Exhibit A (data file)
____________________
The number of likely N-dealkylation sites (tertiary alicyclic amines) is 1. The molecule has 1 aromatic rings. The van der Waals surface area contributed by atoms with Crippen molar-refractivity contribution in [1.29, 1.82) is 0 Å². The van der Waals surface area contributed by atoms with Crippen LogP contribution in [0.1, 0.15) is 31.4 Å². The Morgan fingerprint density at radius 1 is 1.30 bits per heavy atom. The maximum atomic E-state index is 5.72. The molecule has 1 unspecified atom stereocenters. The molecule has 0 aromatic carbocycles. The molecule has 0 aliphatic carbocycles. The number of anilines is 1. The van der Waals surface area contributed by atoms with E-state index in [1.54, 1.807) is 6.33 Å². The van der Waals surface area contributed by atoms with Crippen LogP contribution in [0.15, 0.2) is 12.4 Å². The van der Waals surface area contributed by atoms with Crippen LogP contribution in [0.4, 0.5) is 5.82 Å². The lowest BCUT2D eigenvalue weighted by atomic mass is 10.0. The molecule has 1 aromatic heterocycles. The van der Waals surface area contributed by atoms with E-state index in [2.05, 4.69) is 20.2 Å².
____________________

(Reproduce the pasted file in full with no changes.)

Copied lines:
The number of likely N-dealkylation sites (tertiary alicyclic amines) is 1. The molecule has 1 aromatic rings. The van der Waals surface area contributed by atoms with Crippen molar-refractivity contribution in [1.29, 1.82) is 0 Å². The van der Waals surface area contributed by atoms with Crippen LogP contribution in [0.1, 0.15) is 31.4 Å². The Morgan fingerprint density at radius 1 is 1.30 bits per heavy atom. The maximum atomic E-state index is 5.72. The molecule has 1 unspecified atom stereocenters. The molecule has 0 aromatic carbocycles. The molecule has 0 aliphatic carbocycles. The number of anilines is 1. The van der Waals surface area contributed by atoms with E-state index in [1.54, 1.807) is 6.33 Å². The van der Waals surface area contributed by atoms with Crippen LogP contribution in [0.15, 0.2) is 12.4 Å². The van der Waals surface area contributed by atoms with Crippen LogP contribution in [0.4, 0.5) is 5.82 Å². The lowest BCUT2D eigenvalue weighted by atomic mass is 10.0. The molecule has 1 aromatic heterocycles. The van der Waals surface area contributed by atoms with E-state index in [2.05, 4.69) is 20.2 Å².